Slope angle variations can be most conveniently shown in the plans through a slope exception table, or a tabulation of station and offset to the slope toe and catch point. On the State Route 87 improvements in Arizona (Figure 9), slope angles were varied on a cut more than 100 ft deep in a variably weathered granite. This gave expression to prominent knolls that were formed along intrusive bodies and that presented contrasts in rock mass competence. Special blasting and staking techniques were used to reveal the resistant intrusive dikes and the cut slopes. The effect was to remove the sense of confinement within the rock cut, and to create a cut slope that effectively mimics the surrounding, rugged terrain. This project won a National Environmental excellence Award in 1999.
Figure 9 Slope angles were varied from 0.5:1 to 1.5:1 to highlight the prominent knolls on SR 87 in Arizona.
Along divided highways, leaving median berms (Figure 10) or creating false cut embankments in the median or shoulder areas can provide valuable screening and variety, as well as opportunities for revegetation and landscaping. It is important that adequate shoulder runoff and recovery width be provided, and that the features be designed and constructed such that they do not represent launching ramps for errant vehicles. However, if this is done, they can be economical because they reduce guardrail consumption and earthwork quantities. False cut embankments should not be left with a smooth, planar, or excessively regular surface (Figure 11, next page).
Figure 10 Median berms on US 93 were finished with natural textures and revegetated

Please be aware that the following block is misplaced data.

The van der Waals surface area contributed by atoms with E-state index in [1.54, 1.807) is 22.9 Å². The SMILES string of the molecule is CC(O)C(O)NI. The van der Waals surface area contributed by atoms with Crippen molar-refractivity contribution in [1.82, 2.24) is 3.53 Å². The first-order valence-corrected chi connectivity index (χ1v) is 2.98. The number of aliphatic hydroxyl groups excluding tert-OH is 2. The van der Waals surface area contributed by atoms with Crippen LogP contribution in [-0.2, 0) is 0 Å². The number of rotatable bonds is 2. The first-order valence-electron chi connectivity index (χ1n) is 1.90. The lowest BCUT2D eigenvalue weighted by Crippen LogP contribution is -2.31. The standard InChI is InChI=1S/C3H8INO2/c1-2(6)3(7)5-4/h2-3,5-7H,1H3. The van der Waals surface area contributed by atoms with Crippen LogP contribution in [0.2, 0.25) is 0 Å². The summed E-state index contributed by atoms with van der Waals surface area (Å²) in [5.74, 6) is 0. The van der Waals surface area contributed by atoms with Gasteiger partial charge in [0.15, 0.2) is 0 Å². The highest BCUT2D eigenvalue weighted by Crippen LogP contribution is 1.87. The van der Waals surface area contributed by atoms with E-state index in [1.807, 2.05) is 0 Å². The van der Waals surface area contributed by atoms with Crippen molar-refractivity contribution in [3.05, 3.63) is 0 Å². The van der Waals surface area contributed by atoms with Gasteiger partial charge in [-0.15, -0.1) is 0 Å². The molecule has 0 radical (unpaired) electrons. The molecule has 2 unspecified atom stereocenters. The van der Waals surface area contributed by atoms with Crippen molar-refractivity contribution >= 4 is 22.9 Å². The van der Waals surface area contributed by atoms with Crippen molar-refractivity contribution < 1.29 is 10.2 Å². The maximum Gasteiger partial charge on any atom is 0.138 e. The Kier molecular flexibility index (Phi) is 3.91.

Figure 11 False cut embankment treated with salvaged boulders and vegetation.
These larger scale enhancements are not only effective visually, in that they represent topographic variations that occur in the natural terrain, but they also can be shown on project grading plans, so the economics are improved. The quantities of excavation can be captured within the overall roadway excavation pay item; consequently, the construction of these features stems from the competitive bidding process. Rock staining is a significant visual enhancement for the long-range perspective. Especially in arid areas, chemical weathering of natural rock outcrops results in a dark coating, colloquially known as â€œdesert varnishâ€. This coating may take thousands of years to develop. Most fresh rock cuts are significantly lighter in tone than the adjoining, weathered outcrops. Commercial desert varnish stain products can mimic the darkened surface in weeks. Some formulations leach natural minerals, others rely chiefly on their photoreactivity, and some are analogous to ordinary pigmented stain. Rock stain is applied by spray (Figure 12). Compare the fresh rock tone of Figure 12 with that of Figure 1, which is the same material after staining.
Figure 12 Application of desert varnish stain. The rock will generally darken within 2 weeks after application.
It is important to keep certain things in mind when considering desert varnish stain. First, not every stain will produce a color that is compatible with the surrounding landscape, and some stains are not effective on certain types of rocks, so it is critically important to prepare test panels for approval before full scale implementation. The stain concentration and formulation will vary the intensity and tone of the finished product, and multiple applications may be necessary. Also, it is important to fully scale the rock surface, to remove any masking by loose rock. Also, the performance period of the stain should be considered, and the degree of permanence of the treatment should be established. Weak rock, and rock that is absorbent, generally are not good candidates for the application of stain; results may be acceptable initially, but the degradation of the stain surface will gradually become apparent. Finally, the contrast between the fresh excavation surface and the natural surface may be due to vegetation cover, rather than rock weathering characteristics. In such cases, the application of rock stain may produce some improvement, but will not be entirely natural looking.